PARIS — The tsunami that struck Japan on March 11 propagated waves that hit an ice shelf in Antarctica 13,000 kilometres (8,100 miles) away, smashing parts of it into huge icebergs, the European Space Agency (ESA) said on Tuesday.
On March 12, ESA's Envisat Earth-monitoring satellite spotted icebergs that had broken from the Sulzberger ice shelf, and on March 16, the pieces were seen floating into the Ross Sea, it said.
The largest berg measured about 9.5 kms (5.9 miles) by 6.5 kms (four miles), making it slightly bigger in surface area than Manhattan, and had a likely depth of about 80 metres (260 feet).
The tsunami was at least 23 metres (76 feet) high after it had been generated by an underwater quake of 9.0 magnitude, according to Japanese estimates published a week after the event.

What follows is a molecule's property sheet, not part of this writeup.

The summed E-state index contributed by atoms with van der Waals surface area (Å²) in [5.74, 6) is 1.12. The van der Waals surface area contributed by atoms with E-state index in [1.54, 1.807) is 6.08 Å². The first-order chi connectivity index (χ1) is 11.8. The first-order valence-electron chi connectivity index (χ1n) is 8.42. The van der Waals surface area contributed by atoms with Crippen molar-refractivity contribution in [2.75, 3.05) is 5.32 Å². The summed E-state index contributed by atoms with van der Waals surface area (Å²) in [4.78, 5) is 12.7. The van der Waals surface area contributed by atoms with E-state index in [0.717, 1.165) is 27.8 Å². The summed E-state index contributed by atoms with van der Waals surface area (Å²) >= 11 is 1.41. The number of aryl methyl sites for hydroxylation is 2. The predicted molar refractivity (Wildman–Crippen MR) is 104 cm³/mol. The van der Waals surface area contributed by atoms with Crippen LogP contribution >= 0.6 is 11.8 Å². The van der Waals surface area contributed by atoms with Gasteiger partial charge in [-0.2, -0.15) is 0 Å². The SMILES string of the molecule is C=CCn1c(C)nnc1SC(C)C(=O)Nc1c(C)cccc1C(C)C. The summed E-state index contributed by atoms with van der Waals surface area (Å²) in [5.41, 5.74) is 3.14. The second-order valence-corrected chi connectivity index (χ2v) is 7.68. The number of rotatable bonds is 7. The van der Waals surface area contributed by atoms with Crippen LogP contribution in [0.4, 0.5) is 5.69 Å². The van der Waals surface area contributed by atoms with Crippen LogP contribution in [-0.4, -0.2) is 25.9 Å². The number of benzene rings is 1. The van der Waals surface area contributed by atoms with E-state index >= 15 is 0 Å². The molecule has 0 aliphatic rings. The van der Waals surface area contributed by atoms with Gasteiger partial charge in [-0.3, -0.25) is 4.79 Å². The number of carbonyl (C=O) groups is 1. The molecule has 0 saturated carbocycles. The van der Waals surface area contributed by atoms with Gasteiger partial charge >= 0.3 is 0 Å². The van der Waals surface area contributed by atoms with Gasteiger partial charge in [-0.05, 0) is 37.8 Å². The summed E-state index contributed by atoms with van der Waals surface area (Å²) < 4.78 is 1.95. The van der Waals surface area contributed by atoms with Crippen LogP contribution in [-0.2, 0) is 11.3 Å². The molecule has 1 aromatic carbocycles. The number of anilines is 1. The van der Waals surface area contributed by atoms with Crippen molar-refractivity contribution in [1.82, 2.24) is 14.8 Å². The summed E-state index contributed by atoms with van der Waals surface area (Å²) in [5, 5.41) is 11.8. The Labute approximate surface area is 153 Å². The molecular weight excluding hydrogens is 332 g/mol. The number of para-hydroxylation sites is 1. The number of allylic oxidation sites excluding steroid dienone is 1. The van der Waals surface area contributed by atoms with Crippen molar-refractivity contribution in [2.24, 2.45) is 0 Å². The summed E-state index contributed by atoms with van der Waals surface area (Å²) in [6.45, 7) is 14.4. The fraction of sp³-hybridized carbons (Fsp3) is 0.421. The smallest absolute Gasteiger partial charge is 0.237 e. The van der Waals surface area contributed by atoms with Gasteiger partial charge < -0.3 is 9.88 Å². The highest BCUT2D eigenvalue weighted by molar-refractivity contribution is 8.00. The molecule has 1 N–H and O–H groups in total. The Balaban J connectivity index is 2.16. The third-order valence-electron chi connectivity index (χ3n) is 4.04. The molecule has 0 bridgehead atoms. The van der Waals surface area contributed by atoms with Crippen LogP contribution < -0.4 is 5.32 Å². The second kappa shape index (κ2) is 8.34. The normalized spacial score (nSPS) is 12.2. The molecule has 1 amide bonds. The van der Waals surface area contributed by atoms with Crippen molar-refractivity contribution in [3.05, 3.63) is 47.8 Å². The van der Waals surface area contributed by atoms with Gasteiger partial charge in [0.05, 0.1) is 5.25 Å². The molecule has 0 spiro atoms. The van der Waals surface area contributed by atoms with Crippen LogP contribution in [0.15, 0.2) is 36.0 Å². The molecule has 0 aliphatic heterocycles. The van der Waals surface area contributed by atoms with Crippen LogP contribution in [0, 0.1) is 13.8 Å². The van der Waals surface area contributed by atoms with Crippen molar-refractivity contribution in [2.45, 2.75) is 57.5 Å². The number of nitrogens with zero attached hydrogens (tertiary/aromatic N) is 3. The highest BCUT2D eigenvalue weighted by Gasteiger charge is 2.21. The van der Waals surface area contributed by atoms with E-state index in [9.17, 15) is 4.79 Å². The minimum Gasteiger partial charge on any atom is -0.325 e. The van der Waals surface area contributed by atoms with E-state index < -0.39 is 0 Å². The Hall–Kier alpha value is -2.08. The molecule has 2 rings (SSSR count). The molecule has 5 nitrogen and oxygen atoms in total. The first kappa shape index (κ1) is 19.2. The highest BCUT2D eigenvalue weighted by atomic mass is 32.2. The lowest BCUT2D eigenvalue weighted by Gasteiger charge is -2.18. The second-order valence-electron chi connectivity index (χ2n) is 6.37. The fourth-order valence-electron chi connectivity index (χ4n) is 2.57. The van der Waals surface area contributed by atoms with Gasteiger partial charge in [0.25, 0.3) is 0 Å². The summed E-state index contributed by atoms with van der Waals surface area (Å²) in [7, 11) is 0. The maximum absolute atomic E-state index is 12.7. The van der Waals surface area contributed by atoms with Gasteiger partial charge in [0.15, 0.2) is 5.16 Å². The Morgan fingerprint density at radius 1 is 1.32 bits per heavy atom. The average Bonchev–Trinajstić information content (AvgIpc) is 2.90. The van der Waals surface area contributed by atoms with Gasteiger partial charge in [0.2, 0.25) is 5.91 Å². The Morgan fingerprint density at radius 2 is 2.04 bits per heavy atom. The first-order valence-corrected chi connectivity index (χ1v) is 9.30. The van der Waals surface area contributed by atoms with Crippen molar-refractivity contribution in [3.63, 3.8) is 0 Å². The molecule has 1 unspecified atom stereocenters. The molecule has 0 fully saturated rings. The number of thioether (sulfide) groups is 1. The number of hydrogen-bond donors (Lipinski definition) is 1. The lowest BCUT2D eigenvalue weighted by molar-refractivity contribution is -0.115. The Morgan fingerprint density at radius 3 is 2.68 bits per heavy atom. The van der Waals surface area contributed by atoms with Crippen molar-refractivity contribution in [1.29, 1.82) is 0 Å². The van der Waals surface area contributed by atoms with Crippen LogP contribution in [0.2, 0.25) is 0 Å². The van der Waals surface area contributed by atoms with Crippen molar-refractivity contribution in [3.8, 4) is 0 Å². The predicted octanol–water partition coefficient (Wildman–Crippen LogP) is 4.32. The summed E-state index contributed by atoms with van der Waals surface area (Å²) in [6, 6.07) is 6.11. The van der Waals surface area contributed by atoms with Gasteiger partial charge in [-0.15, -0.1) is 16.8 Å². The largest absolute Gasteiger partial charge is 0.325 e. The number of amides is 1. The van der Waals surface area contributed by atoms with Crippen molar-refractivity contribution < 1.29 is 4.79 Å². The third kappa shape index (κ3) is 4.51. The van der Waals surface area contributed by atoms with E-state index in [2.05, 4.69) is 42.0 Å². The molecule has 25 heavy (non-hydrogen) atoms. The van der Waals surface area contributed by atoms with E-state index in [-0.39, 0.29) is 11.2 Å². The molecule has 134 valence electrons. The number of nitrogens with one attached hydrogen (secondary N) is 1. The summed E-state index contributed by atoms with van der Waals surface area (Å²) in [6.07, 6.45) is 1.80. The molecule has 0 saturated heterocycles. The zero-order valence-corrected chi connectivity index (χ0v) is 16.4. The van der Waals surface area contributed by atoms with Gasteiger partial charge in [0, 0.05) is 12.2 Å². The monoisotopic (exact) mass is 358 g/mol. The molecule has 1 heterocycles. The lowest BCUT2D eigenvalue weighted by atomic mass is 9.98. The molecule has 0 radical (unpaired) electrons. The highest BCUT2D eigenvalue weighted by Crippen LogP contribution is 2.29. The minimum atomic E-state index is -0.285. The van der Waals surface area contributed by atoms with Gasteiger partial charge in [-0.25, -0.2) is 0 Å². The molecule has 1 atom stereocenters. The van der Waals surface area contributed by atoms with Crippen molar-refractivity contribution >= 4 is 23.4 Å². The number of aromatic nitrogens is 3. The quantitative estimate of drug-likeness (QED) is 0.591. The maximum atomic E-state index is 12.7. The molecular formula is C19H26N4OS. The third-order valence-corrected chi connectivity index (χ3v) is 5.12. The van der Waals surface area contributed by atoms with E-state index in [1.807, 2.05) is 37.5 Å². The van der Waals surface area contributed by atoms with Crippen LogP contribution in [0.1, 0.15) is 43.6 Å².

Analysis of Envisat's radar pictures by experts in the United States suggests that the waves were probably only about 30 centimetres (18 inches) high by the time they had crossed 13,000 kilometres (8,100 miles) of ocean.
Even so, the rhythmic up-and-down movement was enough to stress the ice shelf's rigid structure, causing chunks to break off at its edge, ESA said in a press release.
Research that linked the tsunami to the iceberg calving was carried out by a team led by Kelly Brunt, an ice specialist at NASA's Goddard Space Flight Center in Maryland. Their study appears in an online publication, the Journal of Glaciology.
Ice shelves are thick floating beds of ice that are attached to the coastline. They are created by glaciers whose ice is discharged into the sea.
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